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Forgotten mutton is worth remembering

Once the food of kings, mutton dipped into the doldrums 50 years ago and has never quite recovered. In an interview with Bob Kennard, author of new book 'Much Ado About Mutton', Tracy Carroll finds out why senior sheep are worth the wait.

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Author of the popular blog Fab Four 4 All, Camilla Hawkins, has developed an amazing quick cook mutton kofta curry recipe. Give it a try and tell us what you think ... visit page


We have two elderly heirlooms here at Local Food Britain HQ (and no, one of them isn’t me). The bureau from my parents’ house, worn from years of use, its sliding glass doors still rattling reassuringly in that way they did all those years ago each time Dad closed the desk.  On top of the bureau stands a slightly shabby book. It belonged to my grandmother and is dated 1936.  Written by Elizabeth Craig - one of the most notable writers on British cookery of the 20th century - it’s entitled ‘Cookery Illustrated and Household Management’ - and the yellowed pages reveal a fascinating insight into a bygone era.  Now in a very delicate state after nearly 80 years of use, its 750 pages are packed with recipes and advice and, under ‘M’ in the index, after ‘Mice (to Get Rid of)’ and Milk (Importance of) comes ‘Mutton’, for which there are no less than 32 entries. From braised mutton to mutton fritters, mutton pies and even mutton tea, it’s all there.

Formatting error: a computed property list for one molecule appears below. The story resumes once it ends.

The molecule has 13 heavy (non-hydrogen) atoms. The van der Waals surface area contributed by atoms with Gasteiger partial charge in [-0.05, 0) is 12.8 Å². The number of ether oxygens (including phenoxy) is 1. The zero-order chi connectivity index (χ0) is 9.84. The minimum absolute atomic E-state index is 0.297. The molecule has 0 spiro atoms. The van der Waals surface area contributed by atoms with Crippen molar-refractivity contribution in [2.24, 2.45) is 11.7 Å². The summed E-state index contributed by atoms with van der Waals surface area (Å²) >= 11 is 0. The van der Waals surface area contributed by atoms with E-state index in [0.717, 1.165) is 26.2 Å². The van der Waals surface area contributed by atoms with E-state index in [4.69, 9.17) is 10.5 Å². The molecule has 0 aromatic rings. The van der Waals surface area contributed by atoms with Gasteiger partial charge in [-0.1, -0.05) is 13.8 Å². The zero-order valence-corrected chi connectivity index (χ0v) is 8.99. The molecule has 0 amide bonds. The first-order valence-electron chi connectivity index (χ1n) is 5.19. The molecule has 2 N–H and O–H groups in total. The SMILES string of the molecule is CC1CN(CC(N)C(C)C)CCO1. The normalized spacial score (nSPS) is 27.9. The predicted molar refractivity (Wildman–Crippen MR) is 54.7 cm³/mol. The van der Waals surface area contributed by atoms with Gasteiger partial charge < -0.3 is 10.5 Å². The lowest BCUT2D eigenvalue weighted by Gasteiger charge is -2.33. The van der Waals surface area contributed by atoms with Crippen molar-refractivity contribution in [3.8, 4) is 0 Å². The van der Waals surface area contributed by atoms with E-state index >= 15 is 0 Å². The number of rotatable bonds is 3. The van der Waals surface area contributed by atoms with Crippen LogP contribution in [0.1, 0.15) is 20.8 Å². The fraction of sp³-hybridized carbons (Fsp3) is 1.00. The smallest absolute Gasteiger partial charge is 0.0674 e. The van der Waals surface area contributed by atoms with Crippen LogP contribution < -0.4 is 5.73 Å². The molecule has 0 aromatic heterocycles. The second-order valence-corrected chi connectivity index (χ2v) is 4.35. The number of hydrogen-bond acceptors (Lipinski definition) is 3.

Fast-forward to 2014, and that much-prized mutton is now considered a forgotten food. The product of a sheep aged between two and five years old (although there is no legal definition), this meat has somehow slipped from our daily menus, replaced by tender, yet somewhat less flavoursome, lamb. Interestingly, Elizabeth Craig’s book has only eight entries under ‘Lamb’, and one of those is for Lamb’s Head Broth, the prospect of which is unlikely to set the modern family’s tastebuds tingling.

So, what happened to mutton? Where did it go?

In search of answers, I arrange to speak with the expert, Bob Kennard, author of “Much Ado About Mutton”, who I have heard talking on BBC Radio 4’s Food Programme. In his book, published by Merlin Unwin, Bob unravels some of the mysteries and says he believes mutton is now poised to make a come-back.

But where did it go in the first place?

In Victorian times, mutton was the food of kings and paupers alike, yet things started to change when New Zealand and Australia found themselves with too many sheep as a by-product of the thriving wool industry. Once refrigeration came into being in the late 19th century, the solution was obvious – ship the meat to Britain to feeds its hungry and growing population. This was the beginning of the end for British mutton and by 1925 lamb was beginning to appear more and more on our menu. It may not have had the depth of flavour of mutton, but this younger meat was more reliable, even in the hands of the careless cook.